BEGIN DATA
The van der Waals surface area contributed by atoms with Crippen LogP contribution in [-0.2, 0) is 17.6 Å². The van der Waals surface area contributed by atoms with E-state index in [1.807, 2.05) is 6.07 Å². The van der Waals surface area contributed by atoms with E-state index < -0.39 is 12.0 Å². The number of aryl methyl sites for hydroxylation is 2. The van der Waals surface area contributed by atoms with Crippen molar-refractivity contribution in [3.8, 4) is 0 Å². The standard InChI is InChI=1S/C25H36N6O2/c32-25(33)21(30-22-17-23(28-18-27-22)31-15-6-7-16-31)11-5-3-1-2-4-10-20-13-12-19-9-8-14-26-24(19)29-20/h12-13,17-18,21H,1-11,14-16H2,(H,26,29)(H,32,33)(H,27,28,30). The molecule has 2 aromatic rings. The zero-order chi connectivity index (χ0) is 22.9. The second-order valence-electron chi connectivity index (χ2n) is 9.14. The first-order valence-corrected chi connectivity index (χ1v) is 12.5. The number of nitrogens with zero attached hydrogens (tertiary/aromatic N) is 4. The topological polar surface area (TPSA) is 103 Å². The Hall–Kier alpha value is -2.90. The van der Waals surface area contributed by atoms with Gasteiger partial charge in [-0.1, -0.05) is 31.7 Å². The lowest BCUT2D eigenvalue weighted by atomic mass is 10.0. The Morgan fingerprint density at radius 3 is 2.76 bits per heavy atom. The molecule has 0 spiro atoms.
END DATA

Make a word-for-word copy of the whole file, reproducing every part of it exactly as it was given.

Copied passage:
The van der Waals surface area contributed by atoms with Crippen LogP contribution in [-0.2, 0) is 17.6 Å². The van der Waals surface area contributed by atoms with E-state index in [1.807, 2.05) is 6.07 Å². The van der Waals surface area contributed by atoms with E-state index < -0.39 is 12.0 Å². The number of aryl methyl sites for hydroxylation is 2. The van der Waals surface area contributed by atoms with Crippen molar-refractivity contribution in [3.8, 4) is 0 Å². The standard InChI is InChI=1S/C25H36N6O2/c32-25(33)21(30-22-17-23(28-18-27-22)31-15-6-7-16-31)11-5-3-1-2-4-10-20-13-12-19-9-8-14-26-24(19)29-20/h12-13,17-18,21H,1-11,14-16H2,(H,26,29)(H,32,33)(H,27,28,30). The molecule has 2 aromatic rings. The zero-order chi connectivity index (χ0) is 22.9. The second-order valence-electron chi connectivity index (χ2n) is 9.14. The first-order valence-corrected chi connectivity index (χ1v) is 12.5. The number of nitrogens with zero attached hydrogens (tertiary/aromatic N) is 4. The topological polar surface area (TPSA) is 103 Å². The Hall–Kier alpha value is -2.90. The van der Waals surface area contributed by atoms with Gasteiger partial charge in [-0.1, -0.05) is 31.7 Å². The lowest BCUT2D eigenvalue weighted by atomic mass is 10.0. The Morgan fingerprint density at radius 3 is 2.76 bits per heavy atom. The molecule has 0 spiro atoms.